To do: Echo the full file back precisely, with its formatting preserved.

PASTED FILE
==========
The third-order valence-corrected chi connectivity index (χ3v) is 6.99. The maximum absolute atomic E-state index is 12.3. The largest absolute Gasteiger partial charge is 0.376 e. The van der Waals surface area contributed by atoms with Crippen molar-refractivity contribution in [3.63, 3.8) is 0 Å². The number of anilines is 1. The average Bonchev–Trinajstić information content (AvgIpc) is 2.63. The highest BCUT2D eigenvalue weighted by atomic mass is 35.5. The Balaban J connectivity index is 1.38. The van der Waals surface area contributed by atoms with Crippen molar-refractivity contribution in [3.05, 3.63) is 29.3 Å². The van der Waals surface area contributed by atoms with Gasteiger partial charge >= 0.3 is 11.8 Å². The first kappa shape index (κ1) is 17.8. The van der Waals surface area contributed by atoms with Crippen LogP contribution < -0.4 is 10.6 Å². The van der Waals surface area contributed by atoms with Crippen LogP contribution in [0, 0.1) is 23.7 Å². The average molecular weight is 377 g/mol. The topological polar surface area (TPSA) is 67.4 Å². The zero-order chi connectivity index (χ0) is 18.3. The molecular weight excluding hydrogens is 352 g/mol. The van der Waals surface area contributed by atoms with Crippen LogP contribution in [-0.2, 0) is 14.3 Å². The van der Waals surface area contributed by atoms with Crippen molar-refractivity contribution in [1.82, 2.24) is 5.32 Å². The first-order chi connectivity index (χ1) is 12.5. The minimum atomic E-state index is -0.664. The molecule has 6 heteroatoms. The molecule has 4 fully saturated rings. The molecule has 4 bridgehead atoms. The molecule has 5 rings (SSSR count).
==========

The third-order valence-corrected chi connectivity index (χ3v) is 6.99. The maximum absolute atomic E-state index is 12.3. The largest absolute Gasteiger partial charge is 0.376 e. The van der Waals surface area contributed by atoms with Crippen molar-refractivity contribution in [3.63, 3.8) is 0 Å². The number of anilines is 1. The average Bonchev–Trinajstić information content (AvgIpc) is 2.63. The highest BCUT2D eigenvalue weighted by atomic mass is 35.5. The Balaban J connectivity index is 1.38. The van der Waals surface area contributed by atoms with Crippen molar-refractivity contribution in [3.05, 3.63) is 29.3 Å². The van der Waals surface area contributed by atoms with Gasteiger partial charge >= 0.3 is 11.8 Å². The first kappa shape index (κ1) is 17.8. The van der Waals surface area contributed by atoms with Crippen LogP contribution < -0.4 is 10.6 Å². The van der Waals surface area contributed by atoms with Crippen LogP contribution in [0, 0.1) is 23.7 Å². The average molecular weight is 377 g/mol. The topological polar surface area (TPSA) is 67.4 Å². The zero-order chi connectivity index (χ0) is 18.3. The molecular weight excluding hydrogens is 352 g/mol. The van der Waals surface area contributed by atoms with Crippen LogP contribution in [-0.2, 0) is 14.3 Å². The van der Waals surface area contributed by atoms with Crippen molar-refractivity contribution in [1.82, 2.24) is 5.32 Å². The first-order chi connectivity index (χ1) is 12.5. The minimum atomic E-state index is -0.664. The molecule has 6 heteroatoms. The molecule has 4 fully saturated rings. The molecule has 4 bridgehead atoms. The molecule has 5 rings (SSSR count).